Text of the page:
Spider-Woman (Vol. 4) #5

Background

Jessica “Spider-Woman” Drew went to Madripoor to track down Skrulls. While there, she was arrested by the local cops. In the midst of her escape from custody, HYDRA appeared and spirited her away, killing a number of cops in the process. So Jess had to escape from HYDRA too, which she achieved by jumping off of the roof of their skyscraper hideout.

The problem is, Jess can only fly when she’s wearing her Spider-Woman costume… which is still back at the police station. Oops.

Story Details

  Spider-Woman (Vol. 4) #5
Summary: Spider-Woman (Drew) appears

Well, sure, she can only fly when in costume. But the costume doesn’t give her the power of flight; rather, it boosts her native ability to maneuver in mid-air. Without the costume, as she says in her internal monologue, at least I can decide what I’m going to fall on…

What she decides to fall on is a fountain. A pretty shallow one, from what I can see, no more than a foot. I wouldn’t think that would help much. Maybe Jessica doesn’t weigh very much? I guess not, if she can glide on air currents. So that would mitigate the damage some. And she did grab a cable of hanging lanterns on her way down which pulled her pretty far to the side – I guess that could have bled off some of her kinetic energy.

Or maybe a wizard did it. The point is, she’s pretty banged up. In fact, she just has enough mojo to climb out of the fountain before she passes out. This is becoming a habit for Jessica: she just passed out a few hours ago, at the end of Spider-Woman (Vol. 4) #1.

She wakes up in hospital, but is immediately escorted back to the police station by the officers guarding her room. Jess doesn’t resist, but it sure looks like she should have. All the cops see her as the cop-killer who murdered their friends. I can feel the hate on my skin.

Back in the interrogation room, just like in Spider-Woman (Vol. 4) #2. The interrogating officer, Detective Wang, begins by revealing that he is well aware she didn’t have anything to do with the killings. But he’s still got questions: why was HYDRA looking for her? Why is she in Madripoor? Whom is she working for?

Jess smells a rat. Are you kidding me with this? HYDRA just killed a dozen of your officers and you’re giving me the runaround? Asking me questions you already know the answers to?

No more Ms. Nice Guy. One flex of her muscles and a touch of venom, and she bursts her handcuffs. One blast of pheromones, and Detective Wang’s emotions are pushed askew. If I focus for a second I can pretty much scare the piss out of anyone. Chemically.

Wang is gibbering. Jess asks “Who’s here for me?” See, she’s remembered what she was told in her previous interrogation, that the Madripoor cops gave her up to Norman Osborn. But if it is Osborn, Wang isn’t saying. Whoever it is, it’s someone scarier than me.

Oh well. Jess takes the opportunity to grab her SWORD spycraft gear – which Wang conveniently brought into the interrogation room – and takes off through the ventilation shaft to the roof. There she changes into costume, for the first time in four issues. This is done with surprisingly little fanfare. Normally, a superhero getting into costume is a big production. You know, a six-panel page, each with a tight focus on glove, a boot, a mask, and so on, culminating in a splash page of the hero springing into action. Not this time, though. Maybe that’s because we’re almost out of room in the issue. Or maybe because there’s no way to do it without being salacious: except for the mask, it’s a one-piece outfit, and she doesn’t wear it over her street clothes.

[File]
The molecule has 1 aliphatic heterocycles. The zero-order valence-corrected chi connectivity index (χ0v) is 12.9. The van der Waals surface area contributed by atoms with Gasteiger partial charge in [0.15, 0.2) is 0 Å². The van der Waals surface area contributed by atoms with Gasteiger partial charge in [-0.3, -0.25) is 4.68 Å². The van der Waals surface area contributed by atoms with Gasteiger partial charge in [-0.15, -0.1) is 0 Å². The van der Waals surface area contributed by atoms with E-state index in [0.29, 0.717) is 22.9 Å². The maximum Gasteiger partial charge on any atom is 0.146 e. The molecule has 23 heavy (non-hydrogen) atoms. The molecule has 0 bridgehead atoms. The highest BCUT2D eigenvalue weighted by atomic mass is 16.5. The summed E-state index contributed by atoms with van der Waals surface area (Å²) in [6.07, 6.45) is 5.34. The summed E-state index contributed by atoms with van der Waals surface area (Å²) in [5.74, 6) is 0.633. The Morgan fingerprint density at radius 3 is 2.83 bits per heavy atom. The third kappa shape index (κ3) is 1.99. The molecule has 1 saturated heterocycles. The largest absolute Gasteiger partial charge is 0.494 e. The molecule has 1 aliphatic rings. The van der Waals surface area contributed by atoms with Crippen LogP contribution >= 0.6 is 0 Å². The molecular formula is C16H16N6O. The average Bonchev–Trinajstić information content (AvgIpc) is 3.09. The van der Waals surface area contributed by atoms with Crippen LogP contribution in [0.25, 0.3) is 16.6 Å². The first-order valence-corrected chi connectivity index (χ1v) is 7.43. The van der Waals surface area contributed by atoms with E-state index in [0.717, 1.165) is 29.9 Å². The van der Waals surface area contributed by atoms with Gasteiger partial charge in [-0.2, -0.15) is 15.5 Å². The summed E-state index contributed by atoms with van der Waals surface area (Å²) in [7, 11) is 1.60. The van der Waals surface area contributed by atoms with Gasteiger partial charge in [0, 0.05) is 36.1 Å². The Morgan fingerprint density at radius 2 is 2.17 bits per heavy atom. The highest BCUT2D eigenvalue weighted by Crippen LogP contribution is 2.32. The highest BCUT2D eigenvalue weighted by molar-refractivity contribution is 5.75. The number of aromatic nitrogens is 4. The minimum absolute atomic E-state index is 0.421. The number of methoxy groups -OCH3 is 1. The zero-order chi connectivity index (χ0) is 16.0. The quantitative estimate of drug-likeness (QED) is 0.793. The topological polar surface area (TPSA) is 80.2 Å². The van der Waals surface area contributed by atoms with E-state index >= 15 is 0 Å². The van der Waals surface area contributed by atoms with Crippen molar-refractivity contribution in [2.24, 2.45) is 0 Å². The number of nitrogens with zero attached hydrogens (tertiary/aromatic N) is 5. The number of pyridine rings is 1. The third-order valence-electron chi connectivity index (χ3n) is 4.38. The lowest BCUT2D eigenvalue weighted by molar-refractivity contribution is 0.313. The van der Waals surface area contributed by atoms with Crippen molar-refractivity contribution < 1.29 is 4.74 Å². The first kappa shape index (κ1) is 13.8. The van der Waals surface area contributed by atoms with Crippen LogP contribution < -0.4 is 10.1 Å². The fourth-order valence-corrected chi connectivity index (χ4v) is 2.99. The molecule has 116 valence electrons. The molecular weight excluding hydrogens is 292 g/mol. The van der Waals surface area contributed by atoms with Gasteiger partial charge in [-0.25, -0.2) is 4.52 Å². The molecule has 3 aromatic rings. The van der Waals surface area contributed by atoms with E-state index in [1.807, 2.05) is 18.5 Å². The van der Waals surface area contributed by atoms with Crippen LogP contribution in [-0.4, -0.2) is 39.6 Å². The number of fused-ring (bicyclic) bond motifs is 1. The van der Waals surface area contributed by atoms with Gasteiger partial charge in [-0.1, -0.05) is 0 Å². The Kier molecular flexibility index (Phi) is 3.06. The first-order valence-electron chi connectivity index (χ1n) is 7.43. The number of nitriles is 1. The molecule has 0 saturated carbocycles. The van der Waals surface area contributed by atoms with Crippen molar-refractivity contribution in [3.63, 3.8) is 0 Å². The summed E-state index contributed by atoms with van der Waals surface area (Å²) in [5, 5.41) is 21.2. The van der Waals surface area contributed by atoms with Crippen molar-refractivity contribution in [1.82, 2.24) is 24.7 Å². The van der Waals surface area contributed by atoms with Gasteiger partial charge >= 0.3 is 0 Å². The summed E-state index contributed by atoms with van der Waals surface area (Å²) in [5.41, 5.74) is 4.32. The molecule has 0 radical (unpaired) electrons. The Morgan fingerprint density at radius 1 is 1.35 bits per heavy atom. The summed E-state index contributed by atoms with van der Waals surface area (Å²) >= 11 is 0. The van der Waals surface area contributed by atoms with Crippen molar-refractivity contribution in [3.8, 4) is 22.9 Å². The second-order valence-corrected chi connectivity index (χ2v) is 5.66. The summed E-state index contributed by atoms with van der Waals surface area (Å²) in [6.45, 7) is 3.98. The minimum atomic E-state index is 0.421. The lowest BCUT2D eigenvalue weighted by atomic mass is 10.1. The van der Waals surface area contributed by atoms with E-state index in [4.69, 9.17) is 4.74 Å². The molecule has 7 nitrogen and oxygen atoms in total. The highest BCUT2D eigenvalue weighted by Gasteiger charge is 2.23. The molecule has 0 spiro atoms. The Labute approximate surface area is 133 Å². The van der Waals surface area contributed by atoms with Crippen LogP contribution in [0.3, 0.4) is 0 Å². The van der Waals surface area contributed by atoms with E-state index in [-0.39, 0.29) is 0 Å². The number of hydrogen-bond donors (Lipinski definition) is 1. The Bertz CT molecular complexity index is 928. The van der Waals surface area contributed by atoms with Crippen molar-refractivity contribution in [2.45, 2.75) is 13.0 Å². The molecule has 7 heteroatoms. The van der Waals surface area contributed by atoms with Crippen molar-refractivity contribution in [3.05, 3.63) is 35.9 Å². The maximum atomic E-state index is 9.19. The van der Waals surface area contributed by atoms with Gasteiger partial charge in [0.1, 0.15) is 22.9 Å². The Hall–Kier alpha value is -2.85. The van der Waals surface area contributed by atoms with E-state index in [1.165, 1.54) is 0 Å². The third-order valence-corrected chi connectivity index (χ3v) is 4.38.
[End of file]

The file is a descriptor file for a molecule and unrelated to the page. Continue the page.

Good thing Wang brought her costume into the interrogation room along with her other things, or we’d have had to wait another issue.

Anyway, Jess is in mufti just in time, because the Thunderbolts have just arrived by Quinjet. Striking a pose on the ship’s exit ramp, the T-Bolts –the Black Widow, Ghost, Paladin, Headsman, and the current Ant-Man (thanks, Wikipedia!) – make it clear they’re here to rumble.

General Comments

Sorry to say, but this issue is duller than its predecessors. The only exciting development is in the first two pages, when Jess survives her great fall. After that, we’re just killing time until the Thunderbolts arrive – pages and pages of silence, featuring Jessica walking around a hospital room, or close-ups of scowling cops, or Jessica repeatedly yelling “who’s here for me?” to Detective Wang.

That said, it’s still got all of the merits of this title. Maleev’s art is as beautiful as ever, for instance. And Bendis’ ear for dialogue is as strong as ever. When Jess observes that Wang must know she’s hunting Skrulls, since they have the corpse of one she killed in the police station’s basement, he says in undertone “We have many bodies in our basement since you came here.”

It’s the undertone that sells it. It tells us a good deal about Wang that he says this softly to himself instead of loudly to Jess.

Overall Rating

Two webs, because it’s notably inferior to previous issues of this title.

That’s relative to the title as a whole, though. It’s still better than most stuff on the racks right now. If I was grading relative to, say, “Blackest Night” tie-in books, this issue would be an easy three-and-a-half to four webs.